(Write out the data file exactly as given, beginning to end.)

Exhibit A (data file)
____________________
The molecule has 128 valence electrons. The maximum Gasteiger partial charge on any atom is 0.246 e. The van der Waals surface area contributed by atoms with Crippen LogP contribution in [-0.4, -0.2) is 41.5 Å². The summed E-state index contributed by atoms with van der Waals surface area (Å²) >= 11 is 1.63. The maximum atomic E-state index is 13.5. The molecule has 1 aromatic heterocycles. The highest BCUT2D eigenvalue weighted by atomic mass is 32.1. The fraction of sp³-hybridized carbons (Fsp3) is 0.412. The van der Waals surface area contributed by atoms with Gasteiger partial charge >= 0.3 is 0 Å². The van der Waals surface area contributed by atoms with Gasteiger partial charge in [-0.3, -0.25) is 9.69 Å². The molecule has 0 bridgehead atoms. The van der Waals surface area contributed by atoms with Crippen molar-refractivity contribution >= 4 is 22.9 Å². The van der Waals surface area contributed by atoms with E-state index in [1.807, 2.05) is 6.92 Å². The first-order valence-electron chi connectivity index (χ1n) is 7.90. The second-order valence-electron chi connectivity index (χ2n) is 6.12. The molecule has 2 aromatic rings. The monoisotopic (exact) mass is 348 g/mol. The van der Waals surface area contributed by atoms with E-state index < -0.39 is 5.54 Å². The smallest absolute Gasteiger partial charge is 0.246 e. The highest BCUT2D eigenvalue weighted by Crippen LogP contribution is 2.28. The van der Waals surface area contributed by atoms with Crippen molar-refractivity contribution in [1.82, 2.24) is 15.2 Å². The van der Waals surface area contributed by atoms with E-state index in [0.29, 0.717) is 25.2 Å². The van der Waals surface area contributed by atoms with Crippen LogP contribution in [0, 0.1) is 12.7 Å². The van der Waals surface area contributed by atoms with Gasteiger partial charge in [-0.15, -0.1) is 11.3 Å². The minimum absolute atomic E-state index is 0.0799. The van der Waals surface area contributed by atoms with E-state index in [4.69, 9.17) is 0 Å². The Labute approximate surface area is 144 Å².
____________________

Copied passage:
The molecule has 128 valence electrons. The maximum Gasteiger partial charge on any atom is 0.246 e. The van der Waals surface area contributed by atoms with Crippen LogP contribution in [-0.4, -0.2) is 41.5 Å². The summed E-state index contributed by atoms with van der Waals surface area (Å²) >= 11 is 1.63. The maximum atomic E-state index is 13.5. The molecule has 1 aromatic heterocycles. The highest BCUT2D eigenvalue weighted by atomic mass is 32.1. The fraction of sp³-hybridized carbons (Fsp3) is 0.412. The van der Waals surface area contributed by atoms with Gasteiger partial charge >= 0.3 is 0 Å². The van der Waals surface area contributed by atoms with Gasteiger partial charge in [-0.3, -0.25) is 9.69 Å². The molecule has 0 bridgehead atoms. The van der Waals surface area contributed by atoms with Crippen molar-refractivity contribution >= 4 is 22.9 Å². The van der Waals surface area contributed by atoms with E-state index in [1.807, 2.05) is 6.92 Å². The first-order valence-electron chi connectivity index (χ1n) is 7.90. The second-order valence-electron chi connectivity index (χ2n) is 6.12. The molecule has 2 aromatic rings. The monoisotopic (exact) mass is 348 g/mol. The van der Waals surface area contributed by atoms with E-state index < -0.39 is 5.54 Å². The smallest absolute Gasteiger partial charge is 0.246 e. The highest BCUT2D eigenvalue weighted by Crippen LogP contribution is 2.28. The van der Waals surface area contributed by atoms with Crippen molar-refractivity contribution in [1.82, 2.24) is 15.2 Å². The van der Waals surface area contributed by atoms with E-state index in [0.29, 0.717) is 25.2 Å². The van der Waals surface area contributed by atoms with Crippen LogP contribution in [0, 0.1) is 12.7 Å². The van der Waals surface area contributed by atoms with Gasteiger partial charge in [-0.15, -0.1) is 11.3 Å². The minimum absolute atomic E-state index is 0.0799. The van der Waals surface area contributed by atoms with E-state index in [4.69, 9.17) is 0 Å². The Labute approximate surface area is 144 Å².